Transcript Lecture 7

Introduction to R Functions, Packages
Andrew Jaffe
10/18/10
Overview
Functions
 Packages
 Questions

Functions
Everything you use in R is a built-in
function
 You can download new functions
(packages – next section)
 You can add your own to a script

Functions

Built in functions (note the lack of
parenthesis – this is also why you don’t
want to name variables as functions):
> rep
function (x, ...) .Primitive("rep")
>c
function (..., recursive = FALSE)
.Primitive("c")
Functions
Syntax: functionName <- function(inputs) {
body of the function which returns
something}
 You must run/submit the function before
you can use it
 Note that variable naming within a function
is protected, and not altered by whatever
your script is doing

Functions
Input
# tests if a number if positive
pos = function(x) {
if(x >= 0) out = 1
if(x < 0) out = 0
return(out)
}
Output
Functions
Run the
function
first
> pos = function(x) {
+ if(x >= 0) out = 1
+ if(x < 0) out = 0
+ return(out)
+ }
> pos(5)
[1] 1
> pos(-5)
[1] 0
Functions

The value that the function returns can be
stored as a new variable
> y = pos(4)
> y
[1] 1
Functions
> # protected – x is the
# input to pos
> x = 3
> pos(6)
[1] 1
> x
[1] 3
Functions
Using return() explicitly tells the function
what to return – safe
 Otherwise, the function will return the last
value that it works with or assigns
 This can be an issue if you use a lot of
logical statements

Functions

Adding a ‘verbose’ logical variable gives
the user some feedback
> pos = function(x,verbose=TRUE) {
+ if(x >= 0) out = 1
+ if(x < 0) out = 0
+
+ if(verbose) cat("finished running","\n")
+ return(out)
+ }
> y = pos(5)
finished running
> y
[1] 1
Functions
You can change the input into functions
when you run them
 You can name each input, or just put their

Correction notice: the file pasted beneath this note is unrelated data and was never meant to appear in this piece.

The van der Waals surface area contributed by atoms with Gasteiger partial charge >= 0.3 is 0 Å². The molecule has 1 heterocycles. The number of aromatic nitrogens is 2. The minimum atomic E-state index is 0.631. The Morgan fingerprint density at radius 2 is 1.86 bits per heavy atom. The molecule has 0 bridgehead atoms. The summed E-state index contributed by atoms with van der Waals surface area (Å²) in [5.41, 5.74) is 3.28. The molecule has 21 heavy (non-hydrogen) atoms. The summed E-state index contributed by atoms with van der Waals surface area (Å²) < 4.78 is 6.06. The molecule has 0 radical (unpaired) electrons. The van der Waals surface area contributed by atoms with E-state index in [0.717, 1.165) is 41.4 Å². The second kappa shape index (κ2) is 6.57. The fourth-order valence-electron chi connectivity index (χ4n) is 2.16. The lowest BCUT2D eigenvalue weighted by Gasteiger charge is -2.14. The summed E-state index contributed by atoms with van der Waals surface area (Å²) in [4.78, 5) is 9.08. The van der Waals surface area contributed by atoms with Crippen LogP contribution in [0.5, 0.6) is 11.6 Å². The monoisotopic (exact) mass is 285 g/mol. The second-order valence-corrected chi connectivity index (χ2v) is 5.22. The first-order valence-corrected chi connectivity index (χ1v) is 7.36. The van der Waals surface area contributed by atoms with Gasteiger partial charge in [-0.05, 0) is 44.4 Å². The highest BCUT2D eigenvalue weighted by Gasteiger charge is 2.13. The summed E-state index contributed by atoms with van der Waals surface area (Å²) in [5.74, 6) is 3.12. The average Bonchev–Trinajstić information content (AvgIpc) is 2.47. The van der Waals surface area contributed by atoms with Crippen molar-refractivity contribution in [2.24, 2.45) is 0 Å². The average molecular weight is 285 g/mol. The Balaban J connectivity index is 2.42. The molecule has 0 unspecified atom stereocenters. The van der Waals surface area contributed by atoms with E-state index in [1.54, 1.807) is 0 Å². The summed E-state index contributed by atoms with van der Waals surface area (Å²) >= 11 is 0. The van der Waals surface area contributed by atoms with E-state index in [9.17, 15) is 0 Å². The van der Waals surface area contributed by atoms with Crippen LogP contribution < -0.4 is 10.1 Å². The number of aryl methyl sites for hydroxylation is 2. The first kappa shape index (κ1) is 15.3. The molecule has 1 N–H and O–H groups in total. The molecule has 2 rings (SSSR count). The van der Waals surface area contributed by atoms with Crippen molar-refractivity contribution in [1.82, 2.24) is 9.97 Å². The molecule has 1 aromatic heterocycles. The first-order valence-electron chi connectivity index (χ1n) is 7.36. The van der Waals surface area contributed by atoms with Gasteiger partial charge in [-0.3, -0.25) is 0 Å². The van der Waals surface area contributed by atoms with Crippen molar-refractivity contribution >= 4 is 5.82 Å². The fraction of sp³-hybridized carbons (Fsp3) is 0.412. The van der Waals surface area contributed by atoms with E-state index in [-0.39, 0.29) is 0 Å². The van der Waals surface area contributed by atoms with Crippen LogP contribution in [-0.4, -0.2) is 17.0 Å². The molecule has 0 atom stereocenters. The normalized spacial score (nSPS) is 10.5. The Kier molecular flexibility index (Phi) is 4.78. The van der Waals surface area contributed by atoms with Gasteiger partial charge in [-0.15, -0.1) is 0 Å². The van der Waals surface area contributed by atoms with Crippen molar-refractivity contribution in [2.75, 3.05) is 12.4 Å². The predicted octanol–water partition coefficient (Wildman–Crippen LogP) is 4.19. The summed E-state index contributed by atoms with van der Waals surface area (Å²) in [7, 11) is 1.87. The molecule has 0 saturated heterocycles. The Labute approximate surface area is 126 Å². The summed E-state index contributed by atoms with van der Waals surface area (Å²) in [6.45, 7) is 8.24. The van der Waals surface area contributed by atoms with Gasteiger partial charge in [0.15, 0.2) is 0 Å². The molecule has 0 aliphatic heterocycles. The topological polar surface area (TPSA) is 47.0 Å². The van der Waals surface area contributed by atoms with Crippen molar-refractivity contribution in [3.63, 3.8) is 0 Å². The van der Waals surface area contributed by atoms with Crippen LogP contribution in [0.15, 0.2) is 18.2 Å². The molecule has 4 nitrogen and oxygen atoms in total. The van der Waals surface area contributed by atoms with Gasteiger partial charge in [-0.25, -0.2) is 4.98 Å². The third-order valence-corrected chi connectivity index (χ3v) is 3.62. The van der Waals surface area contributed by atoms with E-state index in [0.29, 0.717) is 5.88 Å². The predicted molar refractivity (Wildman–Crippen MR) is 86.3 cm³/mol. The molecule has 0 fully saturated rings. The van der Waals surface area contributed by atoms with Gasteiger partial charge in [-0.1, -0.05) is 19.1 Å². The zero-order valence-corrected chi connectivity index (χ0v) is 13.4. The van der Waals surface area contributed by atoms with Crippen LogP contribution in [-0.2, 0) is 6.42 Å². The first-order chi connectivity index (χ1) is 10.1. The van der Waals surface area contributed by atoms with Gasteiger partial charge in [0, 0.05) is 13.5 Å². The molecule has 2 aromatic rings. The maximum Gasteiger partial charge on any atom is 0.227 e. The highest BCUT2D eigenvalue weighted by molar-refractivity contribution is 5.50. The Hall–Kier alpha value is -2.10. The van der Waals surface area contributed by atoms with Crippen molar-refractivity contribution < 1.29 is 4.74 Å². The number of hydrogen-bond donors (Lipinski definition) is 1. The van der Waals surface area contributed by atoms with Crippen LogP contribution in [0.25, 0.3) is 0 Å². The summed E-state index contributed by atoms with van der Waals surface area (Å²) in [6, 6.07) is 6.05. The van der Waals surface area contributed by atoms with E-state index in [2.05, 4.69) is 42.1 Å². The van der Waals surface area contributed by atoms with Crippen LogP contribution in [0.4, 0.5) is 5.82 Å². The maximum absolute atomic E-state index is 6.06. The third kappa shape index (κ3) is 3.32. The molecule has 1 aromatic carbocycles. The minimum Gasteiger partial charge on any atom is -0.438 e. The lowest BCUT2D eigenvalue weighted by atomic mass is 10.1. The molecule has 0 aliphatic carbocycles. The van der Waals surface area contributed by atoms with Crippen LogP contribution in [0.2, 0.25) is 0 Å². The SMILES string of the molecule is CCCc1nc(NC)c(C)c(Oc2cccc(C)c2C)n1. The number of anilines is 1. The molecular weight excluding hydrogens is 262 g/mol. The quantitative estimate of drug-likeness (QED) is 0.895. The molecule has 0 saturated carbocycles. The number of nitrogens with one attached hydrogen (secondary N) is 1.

values in order

> y = pos(5, verbose = FALSE)
> y = pos(5, FALSE) # same thing
> y
[1] 1
Functions
Here, we set verbose to be TRUE by
default, ie that that function says what its
doing
 Using verbose statements throughout your
functions makes it easier to use
(especially if other people are going to use
your function)

Functions
Note: really long ‘for’ loops also benefit
from using verbose statements
 %%: mod, the remainder of the first
number divided by the second
 Print a period every 10,000 iterations

for(i in 1:1e5) {
if(i %% 10000 == 0) cat(".")
# do other stuff
}
Functions
Why do functions?
 Provides modularity to your code

 You
can solve small problems using functions
 Keeps your actual analysis script cleaner
 You can distribute your code script to other
people
Functions
For example, download the lecture notes,
and type source(“lecture_notes.R”)
 The ‘pos’ function should be added into
your working directory
 Another function, ‘mypar’ was added, but
requires a …package!

Functions
Make a function that takes two numbers
as inputs, and returns their sum
 Make a function that takes three inputs as
inputs and returns their product

Functions
summ <- function(a,b) {
out = a+b
return(out)
}
prodd <- function(a,b,c) {
out = a*b*c
return(out)
}
Overview
Functions
 Packages
 Questions

Packages
R can access and install a huge library of
packages
 The full list is here: http://cran.rproject.org/web/packages/
 You only need to install a package once,
then you can use it whenever you want

Packages
?install.packages
 Let’s try downloading “RColorBrewer”
 install.packages(“RColorBrewer”)
 A list of repository directories should popup  select USA (basically any of them
will work)

I
think the Maryland one is Hopkins…
Packages
Some installation popups occurs and the
package should be installed on your
computer
 Then, library(package_name)
 library(RColorBrewer) – quotes are
optional

Packages
?RColorBrewer: “Creates nice looking
color palettes especially for thematic
maps”
 Top left corner: “RColorBrewer
{RColorBrewer}“
 Top left in mean: “mean {base}”
 The thing in {} is the package

Packages
Now, resource the lecture 7 notes so that
the mypar() function gets read in correctly
 This function will alter the plot parameters
to make the color palette more divergent,
changes the margin sizes, and can allow
you to plot multi-panel plots

Packages
mypar() # default is 1 x 1 plot space
 mypar(2,2) # 2 rows, 2 columns

> data(cars)
> mypar()
> plot(cars, type = "b", col = 5)
Packages
I usually google “R + [something I’m trying
to do]” and sometimes links can direct you
to existing packages
 The full list is on the CRAN website
 Some Epi ones are “survival” – survival
analysis, “lme4” – longitudinal data
analysis, “Epi” – some epi functions

Packages
Try installing those packages now
 Remember, to use a package, you must
invoke the library(package) command

Packages
library(survival)
 ?survival
 ??survival – “fuzzy search”
 ?Surv

Overview
Functions
 Packages
 Questions

Questions?

Any burning R questions? Open floor…